A large gaming customer was looking for a way to detect toxic language within their communication channels to promote a socially responsible gaming environment. AWS GAIIC created a PoC of a toxic language detector by fine-tuning an LLM to detect toxic language. AWS ProServe MLDT then updated the model training flow from a two-stage approach to a one-stage approach and productionized the LLM for the customer to be used at scale.
In this post, AWS demonstrates the effectiveness and practicality of fine-tuning an LLM to solve this customer use case, shares context on the history of foundation models and LLMs, and introduces the workflow between the AWS Generative AI Innovation Center and the AWS ProServe ML Delivery Team. In the next post in this series, we will dive deeper into how AWS ProServe MLDT productionized the resulting one-stage model using SageMaker.
If you are interested in working with AWS to build a Generative AI solution, please reach out to the GAIIC. They will assess your use case, build out a Generative-AI-based proof of concept, and have options to extend collaboration with AWS to implement the resulting PoC into production.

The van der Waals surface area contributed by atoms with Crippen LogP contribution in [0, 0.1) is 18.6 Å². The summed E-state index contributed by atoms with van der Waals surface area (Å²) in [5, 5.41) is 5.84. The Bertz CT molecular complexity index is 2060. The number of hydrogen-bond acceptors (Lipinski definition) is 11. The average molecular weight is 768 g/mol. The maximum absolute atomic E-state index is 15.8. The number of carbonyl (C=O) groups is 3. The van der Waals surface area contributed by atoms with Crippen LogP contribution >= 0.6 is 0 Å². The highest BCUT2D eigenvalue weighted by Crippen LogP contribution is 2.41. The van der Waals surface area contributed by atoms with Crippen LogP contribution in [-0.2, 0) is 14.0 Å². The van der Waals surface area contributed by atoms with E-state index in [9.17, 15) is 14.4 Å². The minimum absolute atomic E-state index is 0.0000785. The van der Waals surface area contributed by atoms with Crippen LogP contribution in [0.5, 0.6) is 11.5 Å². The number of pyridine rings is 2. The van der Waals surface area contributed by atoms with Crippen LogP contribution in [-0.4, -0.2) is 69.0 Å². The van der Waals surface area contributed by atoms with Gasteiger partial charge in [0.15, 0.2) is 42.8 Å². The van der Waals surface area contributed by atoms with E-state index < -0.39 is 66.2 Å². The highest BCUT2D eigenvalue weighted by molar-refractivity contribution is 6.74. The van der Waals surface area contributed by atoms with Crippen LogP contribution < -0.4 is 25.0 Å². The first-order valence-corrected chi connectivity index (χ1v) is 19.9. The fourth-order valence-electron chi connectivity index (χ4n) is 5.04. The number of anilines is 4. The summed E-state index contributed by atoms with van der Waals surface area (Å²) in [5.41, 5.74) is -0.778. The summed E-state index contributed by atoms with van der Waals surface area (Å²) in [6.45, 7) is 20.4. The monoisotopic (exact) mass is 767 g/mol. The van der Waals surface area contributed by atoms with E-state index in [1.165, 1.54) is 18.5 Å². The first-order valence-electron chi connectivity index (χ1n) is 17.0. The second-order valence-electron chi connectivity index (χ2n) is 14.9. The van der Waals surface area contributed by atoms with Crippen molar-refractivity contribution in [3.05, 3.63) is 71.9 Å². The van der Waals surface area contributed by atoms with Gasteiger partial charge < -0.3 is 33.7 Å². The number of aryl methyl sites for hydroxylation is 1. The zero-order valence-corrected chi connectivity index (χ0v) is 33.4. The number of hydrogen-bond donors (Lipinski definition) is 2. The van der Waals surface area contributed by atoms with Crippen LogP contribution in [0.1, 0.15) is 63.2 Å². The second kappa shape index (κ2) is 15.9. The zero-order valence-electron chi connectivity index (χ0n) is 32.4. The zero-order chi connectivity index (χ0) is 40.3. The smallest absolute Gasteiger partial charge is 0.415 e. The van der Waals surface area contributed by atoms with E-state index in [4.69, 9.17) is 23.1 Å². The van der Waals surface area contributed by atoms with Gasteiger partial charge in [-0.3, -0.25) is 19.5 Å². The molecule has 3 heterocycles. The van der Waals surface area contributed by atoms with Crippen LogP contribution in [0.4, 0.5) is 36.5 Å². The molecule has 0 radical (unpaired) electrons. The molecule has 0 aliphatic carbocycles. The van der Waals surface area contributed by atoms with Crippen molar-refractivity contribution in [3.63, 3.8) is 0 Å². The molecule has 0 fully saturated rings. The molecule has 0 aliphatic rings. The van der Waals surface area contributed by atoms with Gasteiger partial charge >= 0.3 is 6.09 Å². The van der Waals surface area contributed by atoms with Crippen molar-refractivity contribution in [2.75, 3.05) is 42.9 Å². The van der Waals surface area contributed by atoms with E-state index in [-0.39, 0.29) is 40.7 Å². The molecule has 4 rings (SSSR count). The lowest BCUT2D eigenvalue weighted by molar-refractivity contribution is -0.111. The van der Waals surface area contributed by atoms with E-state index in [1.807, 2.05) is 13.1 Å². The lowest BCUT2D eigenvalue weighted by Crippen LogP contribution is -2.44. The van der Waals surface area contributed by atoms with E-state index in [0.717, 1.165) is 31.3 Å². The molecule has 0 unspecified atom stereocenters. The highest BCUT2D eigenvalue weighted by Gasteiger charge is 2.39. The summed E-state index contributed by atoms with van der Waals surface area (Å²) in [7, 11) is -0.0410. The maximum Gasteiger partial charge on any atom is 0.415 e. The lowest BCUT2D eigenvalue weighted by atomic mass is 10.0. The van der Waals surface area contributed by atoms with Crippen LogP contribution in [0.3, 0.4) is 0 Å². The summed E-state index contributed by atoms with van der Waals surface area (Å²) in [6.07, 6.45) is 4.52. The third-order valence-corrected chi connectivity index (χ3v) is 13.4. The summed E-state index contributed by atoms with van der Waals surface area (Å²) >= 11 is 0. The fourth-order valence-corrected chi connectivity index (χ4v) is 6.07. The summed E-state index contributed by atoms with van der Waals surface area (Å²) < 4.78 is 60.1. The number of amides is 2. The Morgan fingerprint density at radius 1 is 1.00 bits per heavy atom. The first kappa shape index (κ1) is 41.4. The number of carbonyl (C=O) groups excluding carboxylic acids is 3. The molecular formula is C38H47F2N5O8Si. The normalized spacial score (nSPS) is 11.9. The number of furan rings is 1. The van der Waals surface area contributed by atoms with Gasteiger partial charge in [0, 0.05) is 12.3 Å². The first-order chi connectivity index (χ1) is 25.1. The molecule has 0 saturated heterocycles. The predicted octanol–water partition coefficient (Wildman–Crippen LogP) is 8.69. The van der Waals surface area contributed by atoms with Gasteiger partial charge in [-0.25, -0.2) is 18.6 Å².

- Gamer Demographics: Facts and Stats About the Most Popular Hobby in the World
- ChatGPT sets record for fastest-growing user base – analyst note
- Vaswani et al., “Attention is All You Need”
- Radford et al., “Improving Language Understanding by Generative Pre-Training”
- Devlin et al., “BERT: Pre-Training of Deep Bidirectional Transformers for Language Understanding”
- Yinhan Liu et al., “RoBERTa: A Robustly Optimized BERT Pretraining Approach”
- Marcos Zampieri et al., “SemEval-2019 Task 6: Identifying and Categorizing Offensive Language in Social Media (OffensEval)”
- Valerio Basile et al., “SemEval-2019 Task 5: Multilingual Detection of Hate Speech Against Immigrants and Women in Twitter”
About the authors
James Poquiz is a Data Scientist with AWS Professional Services based in Orange County, California. He has a BS in Computer Science from the University of California, Irvine and has several years of experience working in the data domain having played many different roles. Today he works on implementing and deploying scalable ML solutions to achieve business outcomes for AWS clients.
Han Man is a Senior Data Science & Machine Learning Manager with AWS Professional Services based in San Diego, CA. He has a PhD in Engineering from Northwestern University and has several years of experience as a management consultant advising clients in manufacturing, financial services, and energy. Today, he is passionately working with key customers from a variety of industry verticals to develop and implement ML and GenAI solutions on AWS.
Safa Tinaztepe is a full-stack data scientist with AWS Professional Services. He has a BS in computer science from Emory University and has interests in MLOps, distributed systems, and web3.